Left: A line of people out the door in front of Boneshaker Donuts in Paris on a cold, rainy day; right: another line of people outside Boneshaker Paris, this time on a sunny spring day.
Boneshaker Paris

Do you have any advice for other entrepreneurs or people who want to move to Paris?

I’m an avid believer in persistence. I think especially in France, it’s very common to come up against a lot of no’s. The most important thing is just not to get too discouraged. 

If you have something that you want to do, whether that’s moving here, or opening a business, just know that it’s going to take a lot longer than you probably planned for. Don’t panic because of delays or negative responses; it’s all par for the course. In my experience, if you push through, there’s usually a way to make it work. But you often have to take the roundabout route as opposed to the straight line.

Don’t give up. Keep a positive attitude, push hard, and be patient. 

What can our readers do to support you and your business?

Oh, that’s really sweet. Just come by and say hi! A big part of our business has always been that we adore chatting with our regulars and meeting new people. That’s one of the reasons I got into the hospitality industry in the first place.

An iced, filled donut on a cooling rack while a person sprinkles crunchy speculoos over the top along with two un-iced donuts cooling on the rack as well.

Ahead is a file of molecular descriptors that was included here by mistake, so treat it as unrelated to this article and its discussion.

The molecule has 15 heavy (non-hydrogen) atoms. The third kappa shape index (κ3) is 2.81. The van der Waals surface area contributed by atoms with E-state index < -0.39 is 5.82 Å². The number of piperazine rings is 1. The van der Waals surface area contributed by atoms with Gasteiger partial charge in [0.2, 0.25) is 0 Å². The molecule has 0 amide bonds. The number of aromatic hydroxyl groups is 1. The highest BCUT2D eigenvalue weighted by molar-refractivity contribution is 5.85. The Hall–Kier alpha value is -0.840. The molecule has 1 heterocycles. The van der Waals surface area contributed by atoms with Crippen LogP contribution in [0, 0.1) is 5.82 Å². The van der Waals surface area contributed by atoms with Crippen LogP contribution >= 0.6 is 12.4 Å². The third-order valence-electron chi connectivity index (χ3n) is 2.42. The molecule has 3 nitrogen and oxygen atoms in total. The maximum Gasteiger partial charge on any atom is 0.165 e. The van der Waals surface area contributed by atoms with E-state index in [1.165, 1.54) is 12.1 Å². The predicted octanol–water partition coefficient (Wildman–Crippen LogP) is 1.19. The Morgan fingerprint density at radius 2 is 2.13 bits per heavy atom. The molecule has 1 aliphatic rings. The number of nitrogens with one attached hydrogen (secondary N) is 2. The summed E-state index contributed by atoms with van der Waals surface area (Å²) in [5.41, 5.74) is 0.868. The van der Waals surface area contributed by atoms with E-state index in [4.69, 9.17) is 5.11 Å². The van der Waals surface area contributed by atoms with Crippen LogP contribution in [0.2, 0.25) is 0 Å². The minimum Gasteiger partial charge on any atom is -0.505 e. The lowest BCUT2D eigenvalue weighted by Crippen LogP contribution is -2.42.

Eileen Cho

Vegan Donuts and Sweet Treats in Paris

*Update* Since we published this article, Amanda has since revealed that she sneakily transitioned the shop to being 100 percent plant based! Perfecting recipes one by one, the donuts, cinnamon rolls, brownies, profiteroles and all other treats at the shop are now vegan. Read more about the transition and her new cookbook Voilà Vegan. It’s out now and available to order.

Written by Jessica Johnston for HiP Paris. Looking to travel? Looking to travel? Check out Plum Guide and our Marketplace for fabulous vacation rentals in Paris, France or Italy. Looking to rent long or short term, or buy in France? Ask us! We can connect you to our trusted providers for amazing service and rates or click here. Looking to bring France home to you or to learn online or in person? Check out our marketplace shop and experiences.


Jessica Johnston

Jessica is from Toronto, Canada, where she studied communication and public relations at Ryerson University, and worked in internal communications. She moved in Paris in the summer of 2020 after quitting her corporate job in the pursuit of the Parisian lifestyle. She loves trying new things, discovering new cultures, and connecting with people. In her free time, you can find her trying new restaurants, browsing the skincare section in pharmacies, and spending time in parks across Paris.

One Comment

  1. As an American living in Paris, my French husband had never eaten a donut. So when I looked up online to see where I could get some I discovered Boneshakers. What a terrific treat. My hubby loved them and we have been back a few times to get some more. They are excellent and the staff is very nice.